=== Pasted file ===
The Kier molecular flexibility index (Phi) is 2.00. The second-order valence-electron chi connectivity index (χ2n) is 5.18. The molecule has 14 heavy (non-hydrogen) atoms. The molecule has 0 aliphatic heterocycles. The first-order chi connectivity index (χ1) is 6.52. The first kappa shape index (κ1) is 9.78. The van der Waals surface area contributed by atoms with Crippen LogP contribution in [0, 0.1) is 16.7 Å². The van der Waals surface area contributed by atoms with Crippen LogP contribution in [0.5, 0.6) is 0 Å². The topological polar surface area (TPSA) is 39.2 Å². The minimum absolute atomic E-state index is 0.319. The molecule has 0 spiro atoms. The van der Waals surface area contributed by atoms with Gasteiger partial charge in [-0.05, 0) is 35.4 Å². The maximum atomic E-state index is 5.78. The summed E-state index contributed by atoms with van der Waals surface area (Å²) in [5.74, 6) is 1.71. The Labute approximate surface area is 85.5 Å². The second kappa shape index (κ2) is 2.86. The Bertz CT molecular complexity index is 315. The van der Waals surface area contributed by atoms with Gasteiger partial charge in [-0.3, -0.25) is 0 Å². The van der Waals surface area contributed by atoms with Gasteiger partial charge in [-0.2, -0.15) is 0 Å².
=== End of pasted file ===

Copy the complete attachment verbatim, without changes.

The Kier molecular flexibility index (Phi) is 2.00. The second-order valence-electron chi connectivity index (χ2n) is 5.18. The molecule has 14 heavy (non-hydrogen) atoms. The molecule has 0 aliphatic heterocycles. The first-order chi connectivity index (χ1) is 6.52. The first kappa shape index (κ1) is 9.78. The van der Waals surface area contributed by atoms with Crippen LogP contribution in [0, 0.1) is 16.7 Å². The van der Waals surface area contributed by atoms with Crippen LogP contribution in [0.5, 0.6) is 0 Å². The topological polar surface area (TPSA) is 39.2 Å². The minimum absolute atomic E-state index is 0.319. The molecule has 0 spiro atoms. The van der Waals surface area contributed by atoms with Gasteiger partial charge in [-0.05, 0) is 35.4 Å². The maximum atomic E-state index is 5.78. The summed E-state index contributed by atoms with van der Waals surface area (Å²) in [5.74, 6) is 1.71. The Labute approximate surface area is 85.5 Å². The second kappa shape index (κ2) is 2.86. The Bertz CT molecular complexity index is 315. The van der Waals surface area contributed by atoms with Gasteiger partial charge in [-0.3, -0.25) is 0 Å². The van der Waals surface area contributed by atoms with Gasteiger partial charge in [-0.2, -0.15) is 0 Å².